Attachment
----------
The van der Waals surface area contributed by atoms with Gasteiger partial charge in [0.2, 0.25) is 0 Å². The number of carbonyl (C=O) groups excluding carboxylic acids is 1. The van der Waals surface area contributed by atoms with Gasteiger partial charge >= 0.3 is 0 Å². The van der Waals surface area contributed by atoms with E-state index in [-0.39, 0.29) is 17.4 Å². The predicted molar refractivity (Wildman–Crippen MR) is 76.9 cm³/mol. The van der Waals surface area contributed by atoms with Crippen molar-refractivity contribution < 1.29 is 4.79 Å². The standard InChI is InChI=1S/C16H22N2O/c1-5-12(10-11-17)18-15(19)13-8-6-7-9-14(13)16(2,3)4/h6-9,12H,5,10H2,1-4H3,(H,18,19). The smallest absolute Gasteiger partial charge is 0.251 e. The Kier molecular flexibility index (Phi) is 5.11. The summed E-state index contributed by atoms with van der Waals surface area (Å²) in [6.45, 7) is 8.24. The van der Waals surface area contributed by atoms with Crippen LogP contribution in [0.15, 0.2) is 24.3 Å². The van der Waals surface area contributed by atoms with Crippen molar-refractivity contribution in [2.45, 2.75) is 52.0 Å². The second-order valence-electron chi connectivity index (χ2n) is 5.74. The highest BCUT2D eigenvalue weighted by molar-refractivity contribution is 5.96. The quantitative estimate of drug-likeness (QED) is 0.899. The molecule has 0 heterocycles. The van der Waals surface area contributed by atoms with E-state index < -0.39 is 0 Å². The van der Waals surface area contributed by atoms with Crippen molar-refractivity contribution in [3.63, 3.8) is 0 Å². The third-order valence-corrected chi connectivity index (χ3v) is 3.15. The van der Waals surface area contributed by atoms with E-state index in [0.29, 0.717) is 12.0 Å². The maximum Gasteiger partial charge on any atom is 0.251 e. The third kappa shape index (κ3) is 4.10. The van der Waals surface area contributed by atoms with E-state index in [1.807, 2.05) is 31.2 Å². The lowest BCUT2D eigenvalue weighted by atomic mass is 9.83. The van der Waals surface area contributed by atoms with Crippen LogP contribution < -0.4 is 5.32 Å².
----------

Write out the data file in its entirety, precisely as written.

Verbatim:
The van der Waals surface area contributed by atoms with Gasteiger partial charge in [0.2, 0.25) is 0 Å². The number of carbonyl (C=O) groups excluding carboxylic acids is 1. The van der Waals surface area contributed by atoms with Gasteiger partial charge >= 0.3 is 0 Å². The van der Waals surface area contributed by atoms with E-state index in [-0.39, 0.29) is 17.4 Å². The predicted molar refractivity (Wildman–Crippen MR) is 76.9 cm³/mol. The van der Waals surface area contributed by atoms with Crippen molar-refractivity contribution < 1.29 is 4.79 Å². The standard InChI is InChI=1S/C16H22N2O/c1-5-12(10-11-17)18-15(19)13-8-6-7-9-14(13)16(2,3)4/h6-9,12H,5,10H2,1-4H3,(H,18,19). The smallest absolute Gasteiger partial charge is 0.251 e. The Kier molecular flexibility index (Phi) is 5.11. The summed E-state index contributed by atoms with van der Waals surface area (Å²) in [6.45, 7) is 8.24. The van der Waals surface area contributed by atoms with Crippen LogP contribution in [0.15, 0.2) is 24.3 Å². The van der Waals surface area contributed by atoms with Crippen molar-refractivity contribution in [2.45, 2.75) is 52.0 Å². The second-order valence-electron chi connectivity index (χ2n) is 5.74. The highest BCUT2D eigenvalue weighted by molar-refractivity contribution is 5.96. The quantitative estimate of drug-likeness (QED) is 0.899. The molecule has 0 heterocycles. The van der Waals surface area contributed by atoms with E-state index < -0.39 is 0 Å². The van der Waals surface area contributed by atoms with Crippen molar-refractivity contribution in [3.63, 3.8) is 0 Å². The third-order valence-corrected chi connectivity index (χ3v) is 3.15. The van der Waals surface area contributed by atoms with E-state index in [0.29, 0.717) is 12.0 Å². The maximum Gasteiger partial charge on any atom is 0.251 e. The third kappa shape index (κ3) is 4.10. The van der Waals surface area contributed by atoms with E-state index in [1.807, 2.05) is 31.2 Å². The lowest BCUT2D eigenvalue weighted by atomic mass is 9.83. The van der Waals surface area contributed by atoms with Crippen LogP contribution < -0.4 is 5.32 Å².